How A College Kid May Have Helped Pick A Congressman

May 23, 2012

Thomas Massie won't be sworn in as a member of Congress until next January, but he has already put one of his supporters at the top of his Christmas card list.

Massie won the Republican nomination in Kentucky's 4th Congressional District, just south of Cincinnati, on Tuesday in large part due to the backing of James Ramsey, a 21-year-old college student in Texas.

The first congressional hearing into the scandal involving Secret Service personnel who allegedly cavorted with prostitutes in Colombia last month is set for this morning. As the time for that hearing approaches, a key senator is charging that such "morally repugnant" behavior appears to have been tolerated within the elite agency.

Shakil Afridi, a Pakistani doctor who helped in the hunt for Osama bin Laden by trying to collect DNA from the al-Qaida leader and his family members, has been convicted of treason and sentenced to 33 years in prison, according to reports from Pakistan.

"This is definitely the big event" on Egypt's way toward its own form of democracy.

That's how NPR's Soraya Sarhaddi Nelson summed up the news earlier on Morning Edition as she reported from Cairo about the opening day of the first free presidential elections in a nation that just a little more than a year ago was in the throes of a revolution that toppled President Hosni Mubarak's regime.

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RENEE MONTAGNE, HOST:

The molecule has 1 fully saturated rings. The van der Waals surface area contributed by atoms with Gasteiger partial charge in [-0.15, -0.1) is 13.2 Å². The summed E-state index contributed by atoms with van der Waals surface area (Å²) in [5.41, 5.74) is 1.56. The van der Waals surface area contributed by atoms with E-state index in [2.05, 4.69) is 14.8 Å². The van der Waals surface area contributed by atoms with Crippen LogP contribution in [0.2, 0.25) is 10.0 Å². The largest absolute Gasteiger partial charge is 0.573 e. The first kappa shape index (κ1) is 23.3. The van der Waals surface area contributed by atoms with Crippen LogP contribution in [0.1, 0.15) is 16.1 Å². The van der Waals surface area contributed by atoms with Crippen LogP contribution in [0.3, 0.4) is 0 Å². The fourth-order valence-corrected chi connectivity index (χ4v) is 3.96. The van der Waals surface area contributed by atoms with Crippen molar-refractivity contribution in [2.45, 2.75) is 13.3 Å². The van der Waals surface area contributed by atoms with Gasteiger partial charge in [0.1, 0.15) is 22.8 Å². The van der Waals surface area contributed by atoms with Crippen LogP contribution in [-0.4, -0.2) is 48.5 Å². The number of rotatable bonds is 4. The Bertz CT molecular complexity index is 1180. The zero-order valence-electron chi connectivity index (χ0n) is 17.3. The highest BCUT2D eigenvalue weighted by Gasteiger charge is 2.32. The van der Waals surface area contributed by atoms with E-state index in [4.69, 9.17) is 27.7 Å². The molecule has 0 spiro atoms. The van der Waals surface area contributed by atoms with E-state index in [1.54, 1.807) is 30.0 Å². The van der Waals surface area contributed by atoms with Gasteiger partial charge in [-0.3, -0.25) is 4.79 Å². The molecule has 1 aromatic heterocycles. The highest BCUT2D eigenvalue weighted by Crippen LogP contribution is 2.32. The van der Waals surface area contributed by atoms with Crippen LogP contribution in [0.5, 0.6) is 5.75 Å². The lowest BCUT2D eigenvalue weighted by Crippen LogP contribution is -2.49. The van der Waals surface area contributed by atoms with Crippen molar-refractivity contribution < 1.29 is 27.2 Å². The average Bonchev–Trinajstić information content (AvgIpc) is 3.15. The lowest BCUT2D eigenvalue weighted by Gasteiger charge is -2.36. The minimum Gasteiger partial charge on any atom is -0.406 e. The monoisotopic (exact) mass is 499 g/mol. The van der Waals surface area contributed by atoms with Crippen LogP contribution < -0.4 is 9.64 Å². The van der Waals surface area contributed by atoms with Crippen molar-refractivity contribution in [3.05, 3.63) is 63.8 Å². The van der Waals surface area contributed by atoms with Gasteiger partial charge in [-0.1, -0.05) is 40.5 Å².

Good morning. I'm Renee Montagne. Oregon officials are trying to ease the stress of road construction, at least for one resident. Two-point-two miles of the Sunset Highway are being repaved. This could disturb Rose-Tu, a pregnant elephant at the nearby Oregon zoo. The Oregonian reports highway crews will move gingerly, letting Rose-Tu grow accustomed to the noise. They hope to avoid stress from vibrations in her feet and sounds captured by those elephant ears. It's MORNING EDITION. Transcript provided by NPR, Copyright NPR.

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Kenneth Turan is the film critic for the Los Angeles Times and NPR's Morning Edition, as well as the director of the Los Angeles Times Book Prizes. He has been a staff writer for the Washington Post and TV Guide, and served as the Times' book review editor.

Nearly two years ago, Afghan President Hamid Karzai ordered that gun-toting private security companies in his country be brought under state control. But the Afghan force to replace the foreign-funded contractors is off to a rocky start.

According to the U.S. Special Inspector General for Afghan Reconstruction (SIGAR), the new force will increase security costs for USAID projects and could even shut some of them down, at a loss of about $899 million. USAID in Kabul disagrees, and the dispute has gone public.

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RENEE MONTAGNE, HOST:

This is MORNING EDITION from NPR News. I'm Renee Montagne.

STEVE INSKEEP, HOST:

And I'm Steve Inskeep.

The Last Word In Business

May 22, 2012

Gucci sued Guess over trademark infringement, citing multiple cases of designs it claimed were "studied imitations of Gucci trademarks

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